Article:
Thursday, July 9, 2009

spot the affordable housing

My neighborhood of Deer Park has fourteen Moderately Priced Dwelling Units. They're part of Montgomery County's nationally-recognized program requiring new subdivisions to set aside a percentage of units for people of limited means. Bought new in 1993 at market rate by the Housing Opportunities Commission, the county's housing authority, the homes were rented out to families in need. Despite having lived here for ten years, I could not tell you where they are. I know that they're townhouses, but there are far more than fourteen townhouses in my neighborhood. The families who live there look exactly like the families living in the market-rate homes around them. They are inconspicuous, and that's how I - and they - like it.

Many people I've met tend to conflate "affordable housing" with "public housing," and raise concerns - whether from firsthand experience or out of fear - that they bring blight and lower property values. It's hard not to get confused by the many programs the Housing Opportunities Commission operates, from group homes for the disabled to "workforce housing" built for households making less than 120% of Montgomery County's median income, or $120,000 a year. In such an expensive area, a surprisingly broad swath of people have difficulty finding an affordable place to live.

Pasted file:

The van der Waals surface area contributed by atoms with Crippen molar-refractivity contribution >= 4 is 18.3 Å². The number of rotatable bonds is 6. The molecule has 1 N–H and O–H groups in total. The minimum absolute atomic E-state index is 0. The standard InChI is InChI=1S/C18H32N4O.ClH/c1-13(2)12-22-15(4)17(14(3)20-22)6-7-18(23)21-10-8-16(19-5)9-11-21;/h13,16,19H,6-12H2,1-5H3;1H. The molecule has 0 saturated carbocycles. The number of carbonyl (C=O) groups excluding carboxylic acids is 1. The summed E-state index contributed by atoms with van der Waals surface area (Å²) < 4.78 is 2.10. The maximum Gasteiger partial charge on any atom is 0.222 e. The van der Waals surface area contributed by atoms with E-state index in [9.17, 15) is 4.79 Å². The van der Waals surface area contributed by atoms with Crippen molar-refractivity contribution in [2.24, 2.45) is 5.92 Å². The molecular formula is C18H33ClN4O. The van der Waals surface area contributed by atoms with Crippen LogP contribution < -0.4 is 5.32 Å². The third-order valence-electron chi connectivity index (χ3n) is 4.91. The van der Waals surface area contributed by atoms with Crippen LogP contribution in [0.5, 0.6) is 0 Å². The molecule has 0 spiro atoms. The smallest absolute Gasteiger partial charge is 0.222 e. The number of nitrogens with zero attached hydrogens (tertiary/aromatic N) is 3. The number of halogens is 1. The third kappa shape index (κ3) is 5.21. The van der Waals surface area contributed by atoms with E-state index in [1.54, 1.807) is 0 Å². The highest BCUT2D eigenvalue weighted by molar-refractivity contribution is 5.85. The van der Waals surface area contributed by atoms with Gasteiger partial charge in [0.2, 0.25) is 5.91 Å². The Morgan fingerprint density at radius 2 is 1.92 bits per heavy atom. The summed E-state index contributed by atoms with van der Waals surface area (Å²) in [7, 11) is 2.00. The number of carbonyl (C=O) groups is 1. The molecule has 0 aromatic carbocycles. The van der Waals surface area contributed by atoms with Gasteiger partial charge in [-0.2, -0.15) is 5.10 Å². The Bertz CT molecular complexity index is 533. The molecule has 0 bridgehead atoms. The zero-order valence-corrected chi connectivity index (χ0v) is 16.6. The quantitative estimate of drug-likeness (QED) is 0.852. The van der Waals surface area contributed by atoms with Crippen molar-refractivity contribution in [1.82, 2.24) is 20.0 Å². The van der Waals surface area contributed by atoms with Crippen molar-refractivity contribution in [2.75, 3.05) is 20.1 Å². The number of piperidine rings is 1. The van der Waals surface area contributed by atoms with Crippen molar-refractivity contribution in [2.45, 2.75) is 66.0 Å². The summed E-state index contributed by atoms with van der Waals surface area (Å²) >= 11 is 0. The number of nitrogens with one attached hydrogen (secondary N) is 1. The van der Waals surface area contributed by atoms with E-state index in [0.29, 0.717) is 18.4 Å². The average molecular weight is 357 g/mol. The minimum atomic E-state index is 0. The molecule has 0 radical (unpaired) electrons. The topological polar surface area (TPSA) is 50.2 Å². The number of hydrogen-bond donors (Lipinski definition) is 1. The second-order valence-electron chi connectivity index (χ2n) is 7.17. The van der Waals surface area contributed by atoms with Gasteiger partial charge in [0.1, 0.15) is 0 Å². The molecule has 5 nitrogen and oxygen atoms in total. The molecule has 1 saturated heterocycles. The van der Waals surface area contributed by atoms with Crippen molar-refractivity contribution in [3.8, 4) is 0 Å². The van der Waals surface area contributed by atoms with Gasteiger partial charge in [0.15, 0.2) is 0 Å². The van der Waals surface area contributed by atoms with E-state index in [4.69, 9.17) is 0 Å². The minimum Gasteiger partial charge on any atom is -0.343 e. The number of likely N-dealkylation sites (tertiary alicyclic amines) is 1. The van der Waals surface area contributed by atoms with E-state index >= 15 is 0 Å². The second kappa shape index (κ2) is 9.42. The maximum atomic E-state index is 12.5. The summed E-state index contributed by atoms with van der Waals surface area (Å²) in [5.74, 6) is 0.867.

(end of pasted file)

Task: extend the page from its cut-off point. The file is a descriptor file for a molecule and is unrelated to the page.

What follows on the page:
But any proposal to build affordable housing is often contentious, and if built to look cheap, the finished product will stigmatize its residents. If our goal is to create fully integrated neighborhoods, we need to build affordable housing that seamlessly blends into the local context. This can be done by using materials similar to those in more expensive homes, "disguising" the affordable units as larger, more expensive homes, and by mixing them in so as not to create a noticeable "ghetto" within the neighborhood.

The examples below are a mix of owner-occupied units purchased at below-market rates and rentals managed by the Housing Opportunities Commission or, in the case of Fallsgrove, the City of Rockville's housing authority.

Where's the MPDU (Gatestone, White Oak)
These MPDUs (at left) in the Gatestone subdivision in White Oak are actually stacked two-story apartments, they use the same materials (brick, white trim) and the have the same massing (three to four stories, roughly twenty feet wide) as the more expensive townhomes surrounding them. Whether or not you can tell that there are two building types here, they both appear to be of similar value.